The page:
Edelman’s Trust Barometer for 2012, launched yesterday globally and today with specific data for the UK, reveals a “systemic decline in trust” according to the PR agency.
Yet for digital marketers, the growth of the receiver of trust being a ‘person like me’ could spell huge potential.
As Edelman MD of digital Marshall Manson explains, that’s a good sign as it’s the premise on which digital marketing is based.
Back in 2009, only 31% of those in the UK said that they’d find the CEO of a company a credible source, while people said they would trust their peers 47% of the time.
In 2010, those two roles swapped places with 50% of people choosing to believe the official spokesperson for a company and only 43% opting for peer recommendation.
This year UK CEOs again face a major hurdle in convincing the public that they should be listened to: they were the least credible public spokesperson for a business or organisation, with only 30% of respondents finding them reliable.
More credible were academics or experts (by 73%), followed by a ‘person like me’ (60%), a technical expert (56%), or a ‘regular employee’ or ‘financial/industry analyst’ (55%).
Strangely, even with the Leveson inquiry in full force and phone-hacking still on people’s minds – media trust appears bizarrely up on the whole for the UK. Yet when that’s broken down, we see things more clearly. 68% of UK distrusts tabloids. 58% trust TV and radio news. 47% trust the broadsheets.
EML Wildfire account director Danny Whatmough points out that it’s fascinating to see that among governments, NGOs, businesses and the media, only the latter has gained in trust amongst ‘informed publics’ in the last 12 months. It’s a harsh reflection on perceived transparency amongst businesses.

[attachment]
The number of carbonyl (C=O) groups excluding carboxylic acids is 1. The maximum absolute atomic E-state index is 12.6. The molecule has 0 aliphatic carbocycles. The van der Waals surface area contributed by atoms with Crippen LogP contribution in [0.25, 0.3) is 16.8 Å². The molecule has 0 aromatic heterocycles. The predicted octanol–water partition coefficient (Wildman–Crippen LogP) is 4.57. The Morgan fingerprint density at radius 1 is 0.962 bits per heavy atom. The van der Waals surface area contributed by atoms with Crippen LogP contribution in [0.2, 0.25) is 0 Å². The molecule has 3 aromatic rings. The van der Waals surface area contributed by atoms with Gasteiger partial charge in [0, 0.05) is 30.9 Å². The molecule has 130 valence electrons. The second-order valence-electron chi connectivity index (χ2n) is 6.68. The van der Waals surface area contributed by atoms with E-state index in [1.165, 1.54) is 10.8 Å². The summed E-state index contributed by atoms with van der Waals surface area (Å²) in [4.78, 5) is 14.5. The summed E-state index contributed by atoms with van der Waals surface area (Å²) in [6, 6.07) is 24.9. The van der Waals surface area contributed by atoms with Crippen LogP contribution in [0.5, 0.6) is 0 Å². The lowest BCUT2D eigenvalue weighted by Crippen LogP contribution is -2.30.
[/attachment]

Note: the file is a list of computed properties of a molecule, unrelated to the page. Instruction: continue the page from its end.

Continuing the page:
63% of those in the UK also said they need to hear things three to five times before believing it. The idea of saying something as often and in as many ways as possible is nothing new but, with the plurality of media now at our disposal, is one that has fresh impetus these days.”
He also added that when we segment media into its component parts according to the results, trust in social media has seen the greatest rise – up 75%. General willingness to trust social media has increased. However, when combined with the need to hear things more than once before believing it, the importance of integration and use of every communication channel still seems to be key.
Edelman itself is facing criticism itself regarding the release of these findings from MP Tom Watson, who suggested via Twitter yesterday that a PR firm that opts to work with News International (NI) shouldn’t be relied upon to comment on the issue of trust.
Staniforth partner Jon Clements covered the issue, saying that such a statement is perhaps too simplistic. On one hand, if the request from NI was to “get us off the hook, spin it any way you want to, but don’t tell us how to run our business”, Edelman probably wouldn’t haven’t taken the job. On the other, had NI acknowledged its mistakes and asked for help – should the agency be chastised for taking on such an account?
Just as most offenders get the chance to rehabilitate themselves, so companies and organisations deserve the opportunity to put the past behind them and build a new, responsible and ethical paradigm. And if a PR firm is part of a genuine and concerted effort on the part of that company to demonstrate its contrition and willingness to change, then why not? After all, creating good will and understanding among its publics are laudable aims for a company and its PR advisers.”
The 12th annual UK survey, produced by StrategyOne, covers 25,000 ‘general population’ respondents, with 5,600 ‘informed publics’ in two age groups (25-34 and 35-64) across 25 countries. The UK survey includes 1,000 adults aged over 18 and 200 ‘informed publics’.